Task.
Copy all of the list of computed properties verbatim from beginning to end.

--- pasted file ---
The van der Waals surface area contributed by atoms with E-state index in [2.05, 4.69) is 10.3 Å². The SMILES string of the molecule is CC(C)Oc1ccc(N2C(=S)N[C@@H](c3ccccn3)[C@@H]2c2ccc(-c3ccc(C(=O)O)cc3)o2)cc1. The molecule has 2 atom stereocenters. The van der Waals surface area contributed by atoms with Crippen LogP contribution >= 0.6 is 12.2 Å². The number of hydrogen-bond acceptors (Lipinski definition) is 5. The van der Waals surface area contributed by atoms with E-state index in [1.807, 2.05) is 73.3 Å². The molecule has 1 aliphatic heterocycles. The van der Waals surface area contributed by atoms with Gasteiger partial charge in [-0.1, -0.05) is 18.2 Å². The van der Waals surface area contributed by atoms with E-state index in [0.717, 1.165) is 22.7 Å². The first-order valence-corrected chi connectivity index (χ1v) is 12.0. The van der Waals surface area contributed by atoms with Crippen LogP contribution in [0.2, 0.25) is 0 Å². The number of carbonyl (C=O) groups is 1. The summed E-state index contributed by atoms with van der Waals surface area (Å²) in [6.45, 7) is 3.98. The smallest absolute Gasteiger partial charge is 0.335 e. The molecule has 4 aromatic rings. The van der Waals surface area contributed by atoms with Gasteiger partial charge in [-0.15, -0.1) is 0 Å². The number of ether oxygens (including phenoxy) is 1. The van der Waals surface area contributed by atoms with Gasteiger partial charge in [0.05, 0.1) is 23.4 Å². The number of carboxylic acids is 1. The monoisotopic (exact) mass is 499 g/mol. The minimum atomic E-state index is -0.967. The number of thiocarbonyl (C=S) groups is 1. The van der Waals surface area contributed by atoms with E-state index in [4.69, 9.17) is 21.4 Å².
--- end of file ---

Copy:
The van der Waals surface area contributed by atoms with E-state index in [2.05, 4.69) is 10.3 Å². The SMILES string of the molecule is CC(C)Oc1ccc(N2C(=S)N[C@@H](c3ccccn3)[C@@H]2c2ccc(-c3ccc(C(=O)O)cc3)o2)cc1. The molecule has 2 atom stereocenters. The van der Waals surface area contributed by atoms with Crippen LogP contribution >= 0.6 is 12.2 Å². The number of hydrogen-bond acceptors (Lipinski definition) is 5. The van der Waals surface area contributed by atoms with E-state index in [1.807, 2.05) is 73.3 Å². The molecule has 1 aliphatic heterocycles. The van der Waals surface area contributed by atoms with Gasteiger partial charge in [-0.1, -0.05) is 18.2 Å². The van der Waals surface area contributed by atoms with E-state index in [0.717, 1.165) is 22.7 Å². The first-order valence-corrected chi connectivity index (χ1v) is 12.0. The van der Waals surface area contributed by atoms with Crippen LogP contribution in [0.2, 0.25) is 0 Å². The number of carbonyl (C=O) groups is 1. The summed E-state index contributed by atoms with van der Waals surface area (Å²) in [6.45, 7) is 3.98. The smallest absolute Gasteiger partial charge is 0.335 e. The molecule has 4 aromatic rings. The van der Waals surface area contributed by atoms with Gasteiger partial charge in [-0.15, -0.1) is 0 Å². The number of ether oxygens (including phenoxy) is 1. The van der Waals surface area contributed by atoms with Gasteiger partial charge in [0.05, 0.1) is 23.4 Å². The number of carboxylic acids is 1. The monoisotopic (exact) mass is 499 g/mol. The minimum atomic E-state index is -0.967. The number of thiocarbonyl (C=S) groups is 1. The van der Waals surface area contributed by atoms with E-state index in [4.69, 9.17) is 21.4 Å².